Kudos to Marica Coyle, who conducted a brilliant interview with Justice Ginsburg. The mark of a great interview of a Justice is learning new stuff. And, I learned a lot of new stuff. Alas, what I learned does not help my of-late decreasing opinion of Justice Ginsburg. I recently noted that Justice Stevens has been quite quiet since his book launch faded, so RBG seems to have taken up the mantle. Many of her comments border on inappropriate, as they can be seen as direct attacks on her colleagues. Some may think this is healthy, and the Justices should be open about these types of internal deliberations. I don’t. It will take me a few posts to go through all of her comments. I’ll go in sequential order.
First, here is a Q&A concerning the Court’s reputation, and campaign finance law:
NLJ: You have said that you and your colleagues are most concerned that the Supreme Court not be viewed as a political institution. Recent polls show declining disregard for the high court and strong feelings that the justices apply their political beliefs, not the law, to the cases before them. What do you think is behind those reactions?
GINSBURG: I think it’s the spillover effect from the dismay about our dysfunctional Congress. Whatever the polls say about the court, we stand much, much higher than either of the other two branches. I think people are disillusioned with our government’s inability to work and that spills over to the court because we are part of the government.
One of the problems is that redistricting has led to safe seats for one party or the other. Still I think the biggest mistake this court made is in campaign finance, which Justice [Sandra Day] O’Connor could have saved us from. She left. Justices O’Connor, [John Paul] Stevens and [David] Souter (who supported campaign finance regulations) were Republican voters from the time they could vote and came from families that were always Republican. It should be increasingly clear how [money] is corrupting our system, and it is spreading in states that elect their judges.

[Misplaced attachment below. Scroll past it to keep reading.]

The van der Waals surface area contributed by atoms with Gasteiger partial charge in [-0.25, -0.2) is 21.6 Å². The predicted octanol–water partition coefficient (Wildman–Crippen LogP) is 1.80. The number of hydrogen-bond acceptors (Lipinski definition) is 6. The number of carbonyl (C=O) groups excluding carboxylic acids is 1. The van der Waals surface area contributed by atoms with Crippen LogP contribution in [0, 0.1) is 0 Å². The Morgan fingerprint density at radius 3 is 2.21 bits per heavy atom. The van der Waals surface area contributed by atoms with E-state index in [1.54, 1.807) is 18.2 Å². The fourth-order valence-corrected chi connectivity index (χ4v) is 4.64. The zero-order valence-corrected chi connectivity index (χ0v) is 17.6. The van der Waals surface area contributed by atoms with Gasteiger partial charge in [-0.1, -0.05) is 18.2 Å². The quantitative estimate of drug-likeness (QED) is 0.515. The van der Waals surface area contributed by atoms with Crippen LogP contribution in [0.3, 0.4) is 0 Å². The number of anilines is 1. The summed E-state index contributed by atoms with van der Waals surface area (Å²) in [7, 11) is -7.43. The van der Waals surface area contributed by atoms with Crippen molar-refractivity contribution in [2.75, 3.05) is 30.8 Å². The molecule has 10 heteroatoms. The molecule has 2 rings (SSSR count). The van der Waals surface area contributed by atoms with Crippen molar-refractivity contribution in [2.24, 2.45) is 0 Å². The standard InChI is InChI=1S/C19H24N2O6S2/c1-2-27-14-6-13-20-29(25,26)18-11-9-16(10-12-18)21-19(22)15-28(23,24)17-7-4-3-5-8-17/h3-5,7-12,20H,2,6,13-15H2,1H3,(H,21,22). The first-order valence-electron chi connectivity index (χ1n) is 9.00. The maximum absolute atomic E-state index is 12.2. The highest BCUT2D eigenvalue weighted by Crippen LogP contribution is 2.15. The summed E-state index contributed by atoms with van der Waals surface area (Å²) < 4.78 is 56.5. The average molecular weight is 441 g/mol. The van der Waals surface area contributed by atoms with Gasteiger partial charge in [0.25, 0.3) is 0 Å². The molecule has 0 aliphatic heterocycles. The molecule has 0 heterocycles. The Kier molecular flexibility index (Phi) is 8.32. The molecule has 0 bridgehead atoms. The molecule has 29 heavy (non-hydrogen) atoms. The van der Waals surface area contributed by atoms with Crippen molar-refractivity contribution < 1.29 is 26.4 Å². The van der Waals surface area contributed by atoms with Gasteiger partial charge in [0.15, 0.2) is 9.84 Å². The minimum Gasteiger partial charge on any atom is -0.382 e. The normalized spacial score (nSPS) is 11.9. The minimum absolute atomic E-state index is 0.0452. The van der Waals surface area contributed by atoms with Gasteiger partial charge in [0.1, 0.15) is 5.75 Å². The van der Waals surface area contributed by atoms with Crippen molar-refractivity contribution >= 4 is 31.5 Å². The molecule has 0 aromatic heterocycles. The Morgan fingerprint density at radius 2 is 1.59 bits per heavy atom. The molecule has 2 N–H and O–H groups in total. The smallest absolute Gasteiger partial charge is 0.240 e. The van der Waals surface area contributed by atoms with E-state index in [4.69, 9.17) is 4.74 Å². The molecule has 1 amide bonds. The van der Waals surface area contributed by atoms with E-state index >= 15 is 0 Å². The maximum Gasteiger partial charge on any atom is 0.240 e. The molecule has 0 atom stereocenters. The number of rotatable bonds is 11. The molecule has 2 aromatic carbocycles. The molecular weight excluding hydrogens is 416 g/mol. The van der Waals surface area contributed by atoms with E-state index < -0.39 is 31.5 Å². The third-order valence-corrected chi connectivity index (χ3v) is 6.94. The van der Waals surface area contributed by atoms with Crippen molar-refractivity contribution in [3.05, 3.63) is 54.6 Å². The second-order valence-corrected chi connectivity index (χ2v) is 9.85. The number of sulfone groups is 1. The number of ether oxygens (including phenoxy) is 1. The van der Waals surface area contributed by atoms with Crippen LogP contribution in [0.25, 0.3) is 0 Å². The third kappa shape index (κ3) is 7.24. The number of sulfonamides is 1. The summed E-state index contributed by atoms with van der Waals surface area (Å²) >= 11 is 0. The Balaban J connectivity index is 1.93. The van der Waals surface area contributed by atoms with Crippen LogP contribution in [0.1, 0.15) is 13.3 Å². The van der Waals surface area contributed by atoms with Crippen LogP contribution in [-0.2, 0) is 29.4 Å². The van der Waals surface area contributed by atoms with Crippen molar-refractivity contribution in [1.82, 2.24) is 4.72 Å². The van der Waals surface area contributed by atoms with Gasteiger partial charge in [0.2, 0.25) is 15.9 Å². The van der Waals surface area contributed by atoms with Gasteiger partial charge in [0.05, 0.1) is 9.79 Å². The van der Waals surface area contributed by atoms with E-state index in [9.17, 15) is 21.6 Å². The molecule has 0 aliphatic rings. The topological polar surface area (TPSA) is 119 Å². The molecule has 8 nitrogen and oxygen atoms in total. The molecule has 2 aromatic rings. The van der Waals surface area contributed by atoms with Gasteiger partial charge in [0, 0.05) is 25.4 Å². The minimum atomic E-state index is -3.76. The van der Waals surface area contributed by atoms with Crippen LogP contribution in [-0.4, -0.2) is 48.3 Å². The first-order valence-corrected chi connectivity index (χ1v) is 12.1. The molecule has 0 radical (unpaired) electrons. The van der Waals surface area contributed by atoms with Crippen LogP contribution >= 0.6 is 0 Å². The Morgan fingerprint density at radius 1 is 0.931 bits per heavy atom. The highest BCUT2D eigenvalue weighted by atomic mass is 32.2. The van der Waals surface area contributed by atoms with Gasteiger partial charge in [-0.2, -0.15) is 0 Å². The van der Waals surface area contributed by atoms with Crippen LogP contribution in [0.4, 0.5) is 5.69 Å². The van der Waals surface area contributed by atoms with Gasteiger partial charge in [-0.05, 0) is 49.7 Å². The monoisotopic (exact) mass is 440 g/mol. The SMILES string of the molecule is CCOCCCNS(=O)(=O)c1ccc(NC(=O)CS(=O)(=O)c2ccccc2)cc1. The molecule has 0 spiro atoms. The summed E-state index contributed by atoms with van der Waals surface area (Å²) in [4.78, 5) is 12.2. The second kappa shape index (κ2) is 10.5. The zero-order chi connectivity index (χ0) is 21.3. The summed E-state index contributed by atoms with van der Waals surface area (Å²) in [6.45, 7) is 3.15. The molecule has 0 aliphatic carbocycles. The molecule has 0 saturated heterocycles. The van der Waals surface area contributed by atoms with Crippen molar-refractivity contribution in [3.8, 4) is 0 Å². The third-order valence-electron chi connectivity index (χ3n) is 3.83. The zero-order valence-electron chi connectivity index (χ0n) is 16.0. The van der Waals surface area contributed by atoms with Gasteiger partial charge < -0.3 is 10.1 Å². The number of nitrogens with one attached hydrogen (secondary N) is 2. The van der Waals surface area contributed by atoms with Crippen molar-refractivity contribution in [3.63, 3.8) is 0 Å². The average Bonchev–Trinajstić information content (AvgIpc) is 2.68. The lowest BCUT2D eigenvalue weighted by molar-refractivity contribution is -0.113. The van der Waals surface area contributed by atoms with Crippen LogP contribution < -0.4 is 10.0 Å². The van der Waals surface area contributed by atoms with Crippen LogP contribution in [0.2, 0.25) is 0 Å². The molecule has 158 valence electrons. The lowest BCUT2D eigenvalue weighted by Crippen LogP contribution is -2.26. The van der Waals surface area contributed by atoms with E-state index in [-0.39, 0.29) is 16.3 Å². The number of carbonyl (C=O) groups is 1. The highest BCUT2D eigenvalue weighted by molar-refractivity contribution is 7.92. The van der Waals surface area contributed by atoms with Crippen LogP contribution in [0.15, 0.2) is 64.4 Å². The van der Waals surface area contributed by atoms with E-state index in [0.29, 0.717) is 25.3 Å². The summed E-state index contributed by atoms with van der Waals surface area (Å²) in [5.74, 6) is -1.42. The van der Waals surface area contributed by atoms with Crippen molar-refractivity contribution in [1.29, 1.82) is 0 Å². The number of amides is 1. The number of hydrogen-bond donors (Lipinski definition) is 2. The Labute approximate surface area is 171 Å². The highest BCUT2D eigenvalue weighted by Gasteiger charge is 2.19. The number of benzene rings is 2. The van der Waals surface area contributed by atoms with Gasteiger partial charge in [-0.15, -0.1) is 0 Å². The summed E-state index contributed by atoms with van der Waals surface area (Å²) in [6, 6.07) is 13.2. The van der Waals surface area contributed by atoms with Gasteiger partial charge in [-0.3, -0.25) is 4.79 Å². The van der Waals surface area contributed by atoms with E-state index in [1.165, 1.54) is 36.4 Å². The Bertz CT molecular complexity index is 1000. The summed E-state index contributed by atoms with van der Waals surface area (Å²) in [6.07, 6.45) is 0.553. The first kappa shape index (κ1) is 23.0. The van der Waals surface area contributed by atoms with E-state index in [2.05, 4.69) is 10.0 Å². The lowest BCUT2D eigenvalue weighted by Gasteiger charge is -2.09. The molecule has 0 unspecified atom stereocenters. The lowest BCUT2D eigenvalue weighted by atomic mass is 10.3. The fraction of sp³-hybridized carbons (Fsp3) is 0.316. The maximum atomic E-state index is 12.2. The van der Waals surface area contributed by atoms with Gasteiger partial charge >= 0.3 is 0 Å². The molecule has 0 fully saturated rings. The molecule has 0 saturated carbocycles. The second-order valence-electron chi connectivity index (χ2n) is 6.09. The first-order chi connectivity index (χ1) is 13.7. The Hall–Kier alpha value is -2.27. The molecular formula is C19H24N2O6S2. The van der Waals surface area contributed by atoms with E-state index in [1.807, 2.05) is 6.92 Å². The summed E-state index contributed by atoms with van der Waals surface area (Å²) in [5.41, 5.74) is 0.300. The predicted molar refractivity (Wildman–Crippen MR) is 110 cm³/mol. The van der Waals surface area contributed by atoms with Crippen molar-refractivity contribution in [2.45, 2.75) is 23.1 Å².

I think the first part of her answer is unobjectionable–though a good question is whether the Court should take notice of that dysfunction when interpreting the byproduct of a gridlocked, intractable Congress.
The second paragraph potentially worries me. Justice O’Connor has said as much, that she would not have voted with the Citizens United majority. But what’s the salience that O’Connor, Stevens, and Souter “were Republican voters.” Is she trying to say this is is a bipartisan issue? In truth, Souter and Stevens were consistently liberal voters, so at this point, their Republican voting status is almost immaterial (they claim the party left them–whatever). But, when read in context with the next sentence, I get worried. Is she insinuating in any way a link between Republicans and money corrupting the system. There is an abrupt jump between saying that those Justices were former Republicans, and then saying that money is corrupting the system. I can’t help but think, in her mind at least, there is some implicit connection.
Also, a point that may have been made elsewhere, recently dawned on me. The Justice sit in review of judgments from state judges, who apparently are being “corrupt[ed]” by money. Does RBG realize she is targeting the integrity of the very state judges she sits in review of? I think it is probably inappropriate for Justice O’Connor to do all the things she has done (robocalls and all), but for a sitting Justice, who sits in review of state judges, to say these things, is very disquieting. What does RBG think when she gets a cert petition from Texas, where all Justices sit for election? Is there an implicit bias that these judgments, perhaps with a corporate defendant, were the product of “corruption” from money?